Although there may be some signs of positive democratic advances in recent reforms, memories of the violence enacted against protestors in Gezi Park over the summer months, which led to 8,000 injuries and 3 deaths continue to reverberate and fresh accounts of police brutality unveiled. A new 70-page report by Amnesty International, called “Gezi Park protests: Brutal denial of the right to peaceful assembly in Turkey,” makes clear a link between police brutality and the deaths of three protesters. In the words of Amnesty’s expert on Turkey, Andrew Gardner, “the attempt to smash the Gezi Park protest movement involved a string of human rights violations on a huge scale. They include the wholesale denial of the right to peaceful assembly and violations of the rights to life, liberty and the freedom from torture and ill-treatment. […] The levels of violence used by police in the course of the Gezi Park protests clearly show what happens when poorly trained, poorly supervised police officers are instructed to use force – and encouraged to use it unsparingly – safe in the knowledge that they are unlikely ever to be identified or prosecuted for their abuses.”

Apparently the report finds that protestors were sprayed with tear gas after they had been apprehended as punishment for their involvement in the protests, rather than just a deterrent. There is also "strong evidence" that a chemical had been added to the water sprayed from water canon which irritated the skin and caused those targeted pain. In another report from the Physicians for Human Rights (PHR) organization released on September 24, it was argued that the police deliberately targeted medical personnel with tear gas.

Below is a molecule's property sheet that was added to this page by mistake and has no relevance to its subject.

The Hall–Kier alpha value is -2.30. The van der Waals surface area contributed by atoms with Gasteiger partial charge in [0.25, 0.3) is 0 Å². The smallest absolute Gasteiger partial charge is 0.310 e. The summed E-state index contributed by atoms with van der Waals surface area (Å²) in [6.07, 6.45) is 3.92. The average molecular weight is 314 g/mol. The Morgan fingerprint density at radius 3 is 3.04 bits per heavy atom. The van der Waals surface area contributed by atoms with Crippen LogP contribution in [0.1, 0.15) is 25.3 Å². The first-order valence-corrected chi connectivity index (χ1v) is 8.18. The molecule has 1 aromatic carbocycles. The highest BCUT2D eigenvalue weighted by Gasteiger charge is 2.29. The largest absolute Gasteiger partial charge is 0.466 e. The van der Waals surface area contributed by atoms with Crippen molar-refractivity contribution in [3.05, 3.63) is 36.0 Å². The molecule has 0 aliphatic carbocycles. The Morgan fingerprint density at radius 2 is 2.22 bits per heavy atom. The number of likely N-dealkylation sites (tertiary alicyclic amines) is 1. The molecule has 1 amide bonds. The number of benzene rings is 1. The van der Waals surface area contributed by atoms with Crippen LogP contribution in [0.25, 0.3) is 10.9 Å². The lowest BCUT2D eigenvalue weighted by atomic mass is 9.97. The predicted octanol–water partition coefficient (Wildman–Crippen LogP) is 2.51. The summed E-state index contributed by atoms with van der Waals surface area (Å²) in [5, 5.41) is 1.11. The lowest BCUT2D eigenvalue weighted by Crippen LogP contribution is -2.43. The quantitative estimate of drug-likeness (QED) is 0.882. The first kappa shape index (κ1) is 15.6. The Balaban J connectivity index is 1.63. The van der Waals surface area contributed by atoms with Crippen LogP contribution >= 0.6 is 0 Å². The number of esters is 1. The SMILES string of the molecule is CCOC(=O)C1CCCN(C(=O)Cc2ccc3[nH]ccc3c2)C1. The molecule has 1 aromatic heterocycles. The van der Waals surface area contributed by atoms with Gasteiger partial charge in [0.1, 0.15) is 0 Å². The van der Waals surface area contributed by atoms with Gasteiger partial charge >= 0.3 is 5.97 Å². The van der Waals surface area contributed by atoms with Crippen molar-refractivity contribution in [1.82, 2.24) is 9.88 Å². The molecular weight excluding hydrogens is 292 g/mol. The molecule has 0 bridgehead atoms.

One of the recent policy features which won the Erdogan regime approbation in the European Commission report was its negotiation of a peace deal with the Kurdish insurgent forces, who have battled against central government rule for the past two decades. This process however, as noted last month, seems to be somewhat shaky. There have been complaints from the PKK that the Turkish government is failing to fulfill its promises, as agreed as a part of the ceasefire process. Cemil Bayik, the acting head of the PKK, made his concerns clear in an October interview with Reuters in which he warned that if the process of granting Kurdish cultural, political and educational rights was not expedited, armed conflict would resume. "Now we are preparing ourselves to send the withdrawn groups back to North Kurdistan if the government does not accept our conditions," he warned, referring after to the prospect of ‘a civil war in Turkey’. He also expressed concern that prison conditions for the movement’s leader, Abullah Ocalan, have not improved as per pledges. The PKK are also irked by Turkey's apparent support of Islamist rebels in Syria who have been battling the PKK affiliate, the Kurdish People's Protection Unit. With the Syria situation a constant source of concern for Erdogan (whose beseeching for strong action against Al-Assad went unheeded by the Security Council), the idea of a return to fighting domestic terrorism must seem highly unpalatable.